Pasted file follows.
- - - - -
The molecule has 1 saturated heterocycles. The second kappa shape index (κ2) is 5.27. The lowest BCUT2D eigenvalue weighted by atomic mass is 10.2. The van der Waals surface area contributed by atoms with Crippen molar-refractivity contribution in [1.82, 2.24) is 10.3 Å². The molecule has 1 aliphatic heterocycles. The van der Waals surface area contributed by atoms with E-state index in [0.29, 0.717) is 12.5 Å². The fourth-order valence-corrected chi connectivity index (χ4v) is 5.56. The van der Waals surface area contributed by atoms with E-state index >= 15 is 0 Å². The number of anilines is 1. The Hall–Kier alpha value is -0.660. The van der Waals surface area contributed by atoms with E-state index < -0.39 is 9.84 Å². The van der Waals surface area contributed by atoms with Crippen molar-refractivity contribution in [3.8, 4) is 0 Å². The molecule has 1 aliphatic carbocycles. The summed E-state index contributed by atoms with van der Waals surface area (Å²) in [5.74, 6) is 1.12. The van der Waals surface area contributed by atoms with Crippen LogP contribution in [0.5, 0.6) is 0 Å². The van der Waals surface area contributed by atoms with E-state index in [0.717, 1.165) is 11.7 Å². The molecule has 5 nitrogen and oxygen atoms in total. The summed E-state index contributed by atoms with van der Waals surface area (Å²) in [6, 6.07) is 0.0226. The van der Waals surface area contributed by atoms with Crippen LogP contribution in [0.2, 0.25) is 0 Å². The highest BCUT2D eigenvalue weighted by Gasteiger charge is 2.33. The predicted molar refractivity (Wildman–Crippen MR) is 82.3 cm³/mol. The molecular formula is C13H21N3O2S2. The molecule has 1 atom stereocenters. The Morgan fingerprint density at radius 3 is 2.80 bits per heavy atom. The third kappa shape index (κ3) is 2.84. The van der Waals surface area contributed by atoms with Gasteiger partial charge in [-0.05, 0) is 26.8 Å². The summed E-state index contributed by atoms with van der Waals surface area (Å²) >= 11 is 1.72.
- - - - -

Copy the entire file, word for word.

The molecule has 1 saturated heterocycles. The second kappa shape index (κ2) is 5.27. The lowest BCUT2D eigenvalue weighted by atomic mass is 10.2. The van der Waals surface area contributed by atoms with Crippen molar-refractivity contribution in [1.82, 2.24) is 10.3 Å². The molecule has 1 aliphatic heterocycles. The van der Waals surface area contributed by atoms with E-state index in [0.29, 0.717) is 12.5 Å². The fourth-order valence-corrected chi connectivity index (χ4v) is 5.56. The van der Waals surface area contributed by atoms with E-state index >= 15 is 0 Å². The number of anilines is 1. The Hall–Kier alpha value is -0.660. The van der Waals surface area contributed by atoms with E-state index < -0.39 is 9.84 Å². The van der Waals surface area contributed by atoms with Crippen molar-refractivity contribution in [3.8, 4) is 0 Å². The molecule has 1 aliphatic carbocycles. The summed E-state index contributed by atoms with van der Waals surface area (Å²) in [5.74, 6) is 1.12. The van der Waals surface area contributed by atoms with Crippen LogP contribution in [0.5, 0.6) is 0 Å². The van der Waals surface area contributed by atoms with E-state index in [0.717, 1.165) is 11.7 Å². The molecule has 5 nitrogen and oxygen atoms in total. The summed E-state index contributed by atoms with van der Waals surface area (Å²) in [6, 6.07) is 0.0226. The van der Waals surface area contributed by atoms with Crippen LogP contribution in [0.2, 0.25) is 0 Å². The highest BCUT2D eigenvalue weighted by Gasteiger charge is 2.33. The predicted molar refractivity (Wildman–Crippen MR) is 82.3 cm³/mol. The molecular formula is C13H21N3O2S2. The molecule has 1 atom stereocenters. The Morgan fingerprint density at radius 3 is 2.80 bits per heavy atom. The third kappa shape index (κ3) is 2.84. The van der Waals surface area contributed by atoms with Gasteiger partial charge in [-0.05, 0) is 26.8 Å². The summed E-state index contributed by atoms with van der Waals surface area (Å²) >= 11 is 1.72.